the chemical brothers

Here are the Best The Chemical Brothers Collaborations Ever, Ranked

If the Flaming Lips, Miguel, and Spank Rock don't even make the cut, the ones who do are probably pretty special.

by THUMP Staff
11 May 2015, 11:46pm

Tom Rowlands and Ed Simons began working as The Chemical Brothers 26 years ago in Manchester, UK. The project would go on to define the big beat sound of UK dance in the 90s and far beyond, conquering North America with the first wave of late 90s electronica. This summer, they return with a highly-anticipated new album, Born In the Echoes, expected to feature collabs with St. Vincent and Beck as well as previous partners in song Q-Tip and Ali Love. In their two decade-plus career, the Chems have made some of the most iconic, charming, and/or wacky collaborations in the history of dance. When the likes of Flaming Lips, Miguel, and Spank Rock don't even make the list, you know there is a wealth of options. Definitively, here are the best Chemical Brothers collaborations.

15. Klaxons - "All Rights Reversed"

Remember nu-rave? It's the thing that happens in Britain every few years when a new generation of kids take drugs for the first time. It was also dance music's most exciting sub-genre for a moment, immortalized in all its layered-vocal glory by its young leaders, (pre-Keira Knightley) Klaxons, and OG ravers The Chemical Brothers on their 2007 single "All Rights Reversed."

14. Hope Sandoval - "Asleep From Day"

Mazzy Star remains one of the greatest one-hit-wonders of the late 20th Century. The group's frontwoman, Hope Sandoval, got a warm sonic embrace by guitar-heavy-era Chems on 1999's "Asleep From Day" and it's a beautiful, if a little sleepy, slice of electronica.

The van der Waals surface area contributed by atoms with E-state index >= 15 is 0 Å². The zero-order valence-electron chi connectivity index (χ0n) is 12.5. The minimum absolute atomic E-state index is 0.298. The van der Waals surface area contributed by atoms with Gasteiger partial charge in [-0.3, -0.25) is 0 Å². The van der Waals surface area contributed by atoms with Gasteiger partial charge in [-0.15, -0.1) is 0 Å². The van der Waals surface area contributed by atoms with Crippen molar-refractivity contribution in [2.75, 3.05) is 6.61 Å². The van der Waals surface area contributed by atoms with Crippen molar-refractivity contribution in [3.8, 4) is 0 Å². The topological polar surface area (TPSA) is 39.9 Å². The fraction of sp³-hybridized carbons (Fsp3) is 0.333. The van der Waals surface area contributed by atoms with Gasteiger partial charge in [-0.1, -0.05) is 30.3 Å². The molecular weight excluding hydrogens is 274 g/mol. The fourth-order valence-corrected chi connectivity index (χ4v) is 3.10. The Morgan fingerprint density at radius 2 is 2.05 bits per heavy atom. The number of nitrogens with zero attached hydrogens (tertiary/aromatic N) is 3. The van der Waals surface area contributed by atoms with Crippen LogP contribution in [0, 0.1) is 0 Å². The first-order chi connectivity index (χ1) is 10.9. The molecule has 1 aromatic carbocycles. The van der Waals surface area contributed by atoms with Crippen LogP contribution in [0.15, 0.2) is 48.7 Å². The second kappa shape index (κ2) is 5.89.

13. k-os - "Get Yourself High"

Nominated for the Best Dance Recording Grammy, 2003's "Get Yourself High" is the Bros' collaboration with Canadian rapper k-os and a happy communion between hip-hop and dance music. In addition to offering sound life advice in the title, the video's visually enhanced appropriation of the martial arts film 2 Champions of Shaolin resulted in a cross-cultural mishmash of early 00s optimism.

12. Kele Okereke - "Believe"

In 2005, The Chemical Brothers teamed up with Kele Okereke of the then-white-hot Bloc Party on the warped and wonky "Believe." Atop the garbled synths and a typically Bros big beat edge, Okereke brought his quintessential dance-punk attitude and the tune caught on to the developing energy in the space between rock and dance. The Dom and Nic-directed video, was a big budget machine-monster epic.

11. Willy Mason - "Battle Scars," "No Path to Follow"

One of those American artists who got more love from the Brits than his fellow Yanks, Willy Mason was wisely handpicked for two tracks on We Are The Night—ethereal album opener "No Path to Follow" and "Battle Scars"—contributing to the album's success and big Grammy win for Best Electronic Dance Album in 2008.

10. Schoolly D - "Block Rockin' Beats"

Although not exactly a collaboration, pioneering Philly gangsta rapper Schoolly D's tune "Gucci Again" was sampled by the Bros on their iconic "Block Rockin Beats," etching the phrase "back with another one of those..." into rave history in one of the most memorable big beat crossover tunes ever.

9. Richard Ashcroft - "The Test"

Considered a late-breakbeat classic, "The Test," featuring The Verve's frontman Richard Ashcroft, closed to the DJ duo's internationally chart-topping 2002 album, Come With Us. Playing on both artists' connection to the frequent trope of British fascination with eastern rhythms and melodies, the track is a lengthy exploration that might mimic the experience of enjoying psychedelics in a DJ's recording studio.

8. Bernard Sumner - "Out of Control"